Mortdecai has a pedigree that most don’t know about and if the Johnny Depp-starring mystery-comedy scores with audiences, there could be more.
Mortdecai is based on the book Don’t Point That Thing At Me by Kyril Bonfiglioli and he was also front and center in four comic novels written in the mid to late '70s. But, enough about the potential future, what about today and what about Mortdecai?
Depp’s debonair international art dealer has been tasked by MI5 (specifically Ewan McGregor’s Martland) to recover a stolen painting that if it falls into the wrong hands, it could raise a lot of money to cause a lot of problems for the free world. Given that he owes Her Majesty’s Government almost $8 million in back taxes and he faces the possibility of selling inherited valuables from his wife (Gwyneth Paltrow) and his estate, what’s a guy to do?
The plot wavers at times and certain things you have to take with a grain of salt as well as just shrugging your shoulders and just go with it. But, this is not a Bond movie. All of the dots don’t have to match up. They just have to form a straight enough line, have a slew of laughs (which Mortdecai does) and feature a few uber-talented performers basking in the joy of the madcap fun.
Mortdecai does that. Our expectations may have been low because this is a January release and it hasn’t been promoted all that much. It is surprisingly enjoyable with plenty of action. The big selling part should hardly be a surprise. It’s the palpable panache of its titular character and the star that was born to play him.
Depp has his first great role in years and chews the scenery around every corner. Sometimes that doesn’t work so well in terms of one actor commanding the effervesce from a scene.
But Mortdecai is a movie that requires it and between Depp’s delightful accent, his silly suaveness and his fantastic comedic chemistry with each and every co-star, Depp delivers exactly as he should. And frankly, we hope the film does find an audience as there are more Mortdecai stories to tell and we wouldn’t mind seeing Depp back as the mustached mystery solving art dealer.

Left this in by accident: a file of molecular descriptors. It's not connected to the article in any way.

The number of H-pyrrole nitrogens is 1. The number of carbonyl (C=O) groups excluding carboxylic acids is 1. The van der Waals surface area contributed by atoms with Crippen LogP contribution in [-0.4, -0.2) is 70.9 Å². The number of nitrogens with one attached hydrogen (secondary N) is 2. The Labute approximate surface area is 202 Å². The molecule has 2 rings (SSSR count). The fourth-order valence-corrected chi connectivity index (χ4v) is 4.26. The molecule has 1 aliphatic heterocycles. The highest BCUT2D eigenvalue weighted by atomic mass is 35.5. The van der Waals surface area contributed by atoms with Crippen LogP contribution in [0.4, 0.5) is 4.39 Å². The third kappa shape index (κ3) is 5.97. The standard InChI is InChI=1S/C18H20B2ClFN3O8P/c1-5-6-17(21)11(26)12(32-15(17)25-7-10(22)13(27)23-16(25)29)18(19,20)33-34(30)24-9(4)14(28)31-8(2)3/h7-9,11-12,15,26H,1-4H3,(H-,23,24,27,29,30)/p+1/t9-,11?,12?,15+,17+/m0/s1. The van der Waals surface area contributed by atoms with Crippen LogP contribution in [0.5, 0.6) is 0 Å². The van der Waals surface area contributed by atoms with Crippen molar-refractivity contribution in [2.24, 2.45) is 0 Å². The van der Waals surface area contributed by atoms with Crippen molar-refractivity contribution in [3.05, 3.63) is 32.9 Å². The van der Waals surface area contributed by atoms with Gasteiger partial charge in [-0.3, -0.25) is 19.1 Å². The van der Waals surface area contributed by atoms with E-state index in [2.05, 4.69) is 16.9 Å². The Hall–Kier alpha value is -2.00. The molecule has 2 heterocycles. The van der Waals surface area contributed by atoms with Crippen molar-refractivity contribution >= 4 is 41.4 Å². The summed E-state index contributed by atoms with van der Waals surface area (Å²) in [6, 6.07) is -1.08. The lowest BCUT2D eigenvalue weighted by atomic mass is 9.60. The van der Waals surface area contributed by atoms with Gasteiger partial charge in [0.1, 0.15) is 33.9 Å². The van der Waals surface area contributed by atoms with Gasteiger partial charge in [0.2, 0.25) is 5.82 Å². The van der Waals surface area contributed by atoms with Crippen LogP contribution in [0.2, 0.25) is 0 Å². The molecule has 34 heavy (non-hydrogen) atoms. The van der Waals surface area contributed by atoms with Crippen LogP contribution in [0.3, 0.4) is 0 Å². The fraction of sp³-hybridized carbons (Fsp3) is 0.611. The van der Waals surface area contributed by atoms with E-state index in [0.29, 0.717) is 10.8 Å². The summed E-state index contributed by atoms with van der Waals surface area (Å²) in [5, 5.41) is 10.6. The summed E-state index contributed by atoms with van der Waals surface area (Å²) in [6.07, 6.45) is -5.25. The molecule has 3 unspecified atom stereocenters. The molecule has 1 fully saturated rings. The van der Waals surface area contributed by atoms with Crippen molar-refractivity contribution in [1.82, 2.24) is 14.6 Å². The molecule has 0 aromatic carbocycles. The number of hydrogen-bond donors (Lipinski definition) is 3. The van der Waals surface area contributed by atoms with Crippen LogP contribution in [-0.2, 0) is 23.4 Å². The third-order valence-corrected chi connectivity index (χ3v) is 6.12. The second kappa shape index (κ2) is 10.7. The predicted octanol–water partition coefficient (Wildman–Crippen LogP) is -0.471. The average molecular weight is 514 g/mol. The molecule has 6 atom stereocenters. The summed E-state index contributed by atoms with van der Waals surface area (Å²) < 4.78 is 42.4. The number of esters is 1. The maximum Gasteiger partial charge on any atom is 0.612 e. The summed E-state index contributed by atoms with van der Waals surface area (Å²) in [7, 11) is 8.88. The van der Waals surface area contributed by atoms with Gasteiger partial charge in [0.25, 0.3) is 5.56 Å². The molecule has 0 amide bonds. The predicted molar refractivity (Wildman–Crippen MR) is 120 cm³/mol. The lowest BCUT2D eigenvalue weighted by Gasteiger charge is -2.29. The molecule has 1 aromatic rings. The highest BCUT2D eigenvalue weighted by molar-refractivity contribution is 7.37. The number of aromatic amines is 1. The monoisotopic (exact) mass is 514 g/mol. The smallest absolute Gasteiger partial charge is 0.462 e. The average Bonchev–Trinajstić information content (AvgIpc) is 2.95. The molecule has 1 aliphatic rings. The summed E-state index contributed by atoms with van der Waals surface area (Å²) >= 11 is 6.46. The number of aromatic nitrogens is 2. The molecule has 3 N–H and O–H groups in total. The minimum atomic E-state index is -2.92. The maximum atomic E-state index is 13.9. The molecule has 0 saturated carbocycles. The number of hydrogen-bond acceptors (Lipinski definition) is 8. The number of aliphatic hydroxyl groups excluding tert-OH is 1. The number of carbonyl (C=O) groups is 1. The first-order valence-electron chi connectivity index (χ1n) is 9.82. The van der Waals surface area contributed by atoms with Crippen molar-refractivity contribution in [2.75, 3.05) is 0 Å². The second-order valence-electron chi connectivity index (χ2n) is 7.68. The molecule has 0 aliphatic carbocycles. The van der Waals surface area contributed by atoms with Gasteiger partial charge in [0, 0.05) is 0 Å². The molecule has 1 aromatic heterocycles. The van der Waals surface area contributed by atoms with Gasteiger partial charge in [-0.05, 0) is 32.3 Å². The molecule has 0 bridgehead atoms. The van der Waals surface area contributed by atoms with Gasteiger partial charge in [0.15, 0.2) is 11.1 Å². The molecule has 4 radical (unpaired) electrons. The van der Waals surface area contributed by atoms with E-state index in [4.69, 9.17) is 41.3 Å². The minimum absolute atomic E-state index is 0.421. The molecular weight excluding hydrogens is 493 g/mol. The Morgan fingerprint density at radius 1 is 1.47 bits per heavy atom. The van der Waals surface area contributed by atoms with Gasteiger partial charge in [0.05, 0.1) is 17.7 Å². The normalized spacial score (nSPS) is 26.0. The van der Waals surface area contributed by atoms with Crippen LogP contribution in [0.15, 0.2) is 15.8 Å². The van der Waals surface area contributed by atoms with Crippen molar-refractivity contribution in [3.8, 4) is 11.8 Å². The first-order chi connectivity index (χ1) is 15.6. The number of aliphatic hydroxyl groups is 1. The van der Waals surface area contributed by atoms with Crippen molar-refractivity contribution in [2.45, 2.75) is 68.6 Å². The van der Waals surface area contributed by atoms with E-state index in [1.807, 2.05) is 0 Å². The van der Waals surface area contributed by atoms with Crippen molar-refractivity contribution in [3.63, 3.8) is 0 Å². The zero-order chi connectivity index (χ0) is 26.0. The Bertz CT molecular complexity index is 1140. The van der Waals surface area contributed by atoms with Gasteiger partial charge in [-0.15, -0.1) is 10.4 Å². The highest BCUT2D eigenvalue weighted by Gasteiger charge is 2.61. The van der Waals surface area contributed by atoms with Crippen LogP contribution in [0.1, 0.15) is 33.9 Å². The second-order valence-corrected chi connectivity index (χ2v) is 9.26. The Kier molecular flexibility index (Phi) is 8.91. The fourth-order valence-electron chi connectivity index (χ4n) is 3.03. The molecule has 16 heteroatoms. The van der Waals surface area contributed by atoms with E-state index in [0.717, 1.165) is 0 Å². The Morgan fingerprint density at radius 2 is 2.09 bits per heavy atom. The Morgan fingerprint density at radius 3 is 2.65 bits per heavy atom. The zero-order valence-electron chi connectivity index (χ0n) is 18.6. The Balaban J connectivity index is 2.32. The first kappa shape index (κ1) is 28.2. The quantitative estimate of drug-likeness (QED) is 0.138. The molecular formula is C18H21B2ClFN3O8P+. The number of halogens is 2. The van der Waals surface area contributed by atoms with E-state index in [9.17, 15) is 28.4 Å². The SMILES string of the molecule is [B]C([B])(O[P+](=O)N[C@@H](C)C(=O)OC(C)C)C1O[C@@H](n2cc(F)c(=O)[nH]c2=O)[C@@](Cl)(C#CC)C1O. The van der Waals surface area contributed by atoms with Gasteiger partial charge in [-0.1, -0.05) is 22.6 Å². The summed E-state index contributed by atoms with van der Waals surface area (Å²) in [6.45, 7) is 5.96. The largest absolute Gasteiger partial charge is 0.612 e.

Directed with an even hand by David Koepp, the man has cast well and his touch is perfect for this kind of farce. The man who gave us Premium Rush and Stir of Echoes has his first comedy and it turns out, his timing was spot-on.
It’s terrific to hear Paltrow in a British accent yet again and Depp too. She and he have a sensational sparring nature that also works for their roles and in this flick. McGregor is perfectly cast as well, although he seems to be trying to chew a few scenes with Depp. The only problem is there is only room for one scene chewer in this particular film.
Paul Bettany has a blast as Mortdecai’s man servant/bodyguard, Jock. We haven’t seen the man who will be The Vision in Avengers: Age of Ultron do that much comedy. Judging by what he gives us in Mortdecai, Bettany needs to explore his innate buffoonery more in the future!
Our Mortdecai review feels that both Koepp and Depp do the best with the script they were given by Eric Aronson. The plot gets quite convoluted at points and there is a moment or two that may have you scratching your head. But, we did leave with a smile on our face.